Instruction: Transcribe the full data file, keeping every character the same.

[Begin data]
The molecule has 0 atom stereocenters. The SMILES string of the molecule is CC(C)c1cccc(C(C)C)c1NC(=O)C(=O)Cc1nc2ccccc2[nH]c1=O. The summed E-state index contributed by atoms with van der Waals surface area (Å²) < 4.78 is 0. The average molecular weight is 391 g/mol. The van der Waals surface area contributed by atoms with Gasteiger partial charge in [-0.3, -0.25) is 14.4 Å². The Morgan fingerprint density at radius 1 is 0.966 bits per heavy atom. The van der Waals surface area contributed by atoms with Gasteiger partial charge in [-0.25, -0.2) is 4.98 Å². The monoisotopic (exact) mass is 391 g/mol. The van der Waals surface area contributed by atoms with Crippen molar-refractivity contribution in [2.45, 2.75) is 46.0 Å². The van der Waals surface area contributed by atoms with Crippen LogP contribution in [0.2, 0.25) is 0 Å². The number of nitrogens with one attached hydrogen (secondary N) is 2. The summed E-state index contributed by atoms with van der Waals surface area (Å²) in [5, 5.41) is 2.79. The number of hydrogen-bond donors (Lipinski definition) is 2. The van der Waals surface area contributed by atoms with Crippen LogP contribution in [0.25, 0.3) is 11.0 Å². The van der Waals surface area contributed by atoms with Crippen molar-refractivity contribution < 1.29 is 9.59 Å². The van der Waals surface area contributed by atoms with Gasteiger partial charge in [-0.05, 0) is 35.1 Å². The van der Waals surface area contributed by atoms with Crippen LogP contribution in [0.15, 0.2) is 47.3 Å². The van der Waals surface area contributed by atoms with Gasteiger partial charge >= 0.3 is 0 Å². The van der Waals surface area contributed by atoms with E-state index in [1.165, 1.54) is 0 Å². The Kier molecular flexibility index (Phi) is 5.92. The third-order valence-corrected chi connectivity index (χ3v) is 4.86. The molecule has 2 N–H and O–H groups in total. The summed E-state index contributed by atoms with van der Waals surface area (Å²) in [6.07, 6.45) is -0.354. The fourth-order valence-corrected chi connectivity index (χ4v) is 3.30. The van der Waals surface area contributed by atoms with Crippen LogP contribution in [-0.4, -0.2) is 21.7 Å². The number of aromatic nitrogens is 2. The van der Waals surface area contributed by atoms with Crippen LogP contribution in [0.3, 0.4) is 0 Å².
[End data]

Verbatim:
The molecule has 0 atom stereocenters. The SMILES string of the molecule is CC(C)c1cccc(C(C)C)c1NC(=O)C(=O)Cc1nc2ccccc2[nH]c1=O. The summed E-state index contributed by atoms with van der Waals surface area (Å²) < 4.78 is 0. The average molecular weight is 391 g/mol. The van der Waals surface area contributed by atoms with Gasteiger partial charge in [-0.3, -0.25) is 14.4 Å². The Morgan fingerprint density at radius 1 is 0.966 bits per heavy atom. The van der Waals surface area contributed by atoms with Gasteiger partial charge in [-0.25, -0.2) is 4.98 Å². The monoisotopic (exact) mass is 391 g/mol. The van der Waals surface area contributed by atoms with Crippen molar-refractivity contribution in [2.45, 2.75) is 46.0 Å². The van der Waals surface area contributed by atoms with Crippen LogP contribution in [0.2, 0.25) is 0 Å². The number of nitrogens with one attached hydrogen (secondary N) is 2. The summed E-state index contributed by atoms with van der Waals surface area (Å²) in [5, 5.41) is 2.79. The number of hydrogen-bond donors (Lipinski definition) is 2. The van der Waals surface area contributed by atoms with Crippen LogP contribution in [0.25, 0.3) is 11.0 Å². The van der Waals surface area contributed by atoms with Crippen molar-refractivity contribution < 1.29 is 9.59 Å². The van der Waals surface area contributed by atoms with Gasteiger partial charge in [-0.05, 0) is 35.1 Å². The van der Waals surface area contributed by atoms with Crippen LogP contribution in [0.15, 0.2) is 47.3 Å². The van der Waals surface area contributed by atoms with Gasteiger partial charge >= 0.3 is 0 Å². The van der Waals surface area contributed by atoms with E-state index in [1.165, 1.54) is 0 Å². The Kier molecular flexibility index (Phi) is 5.92. The third-order valence-corrected chi connectivity index (χ3v) is 4.86. The molecule has 2 N–H and O–H groups in total. The summed E-state index contributed by atoms with van der Waals surface area (Å²) in [6.07, 6.45) is -0.354. The fourth-order valence-corrected chi connectivity index (χ4v) is 3.30. The van der Waals surface area contributed by atoms with Crippen LogP contribution in [-0.4, -0.2) is 21.7 Å². The number of aromatic nitrogens is 2. The van der Waals surface area contributed by atoms with Crippen LogP contribution in [0.3, 0.4) is 0 Å².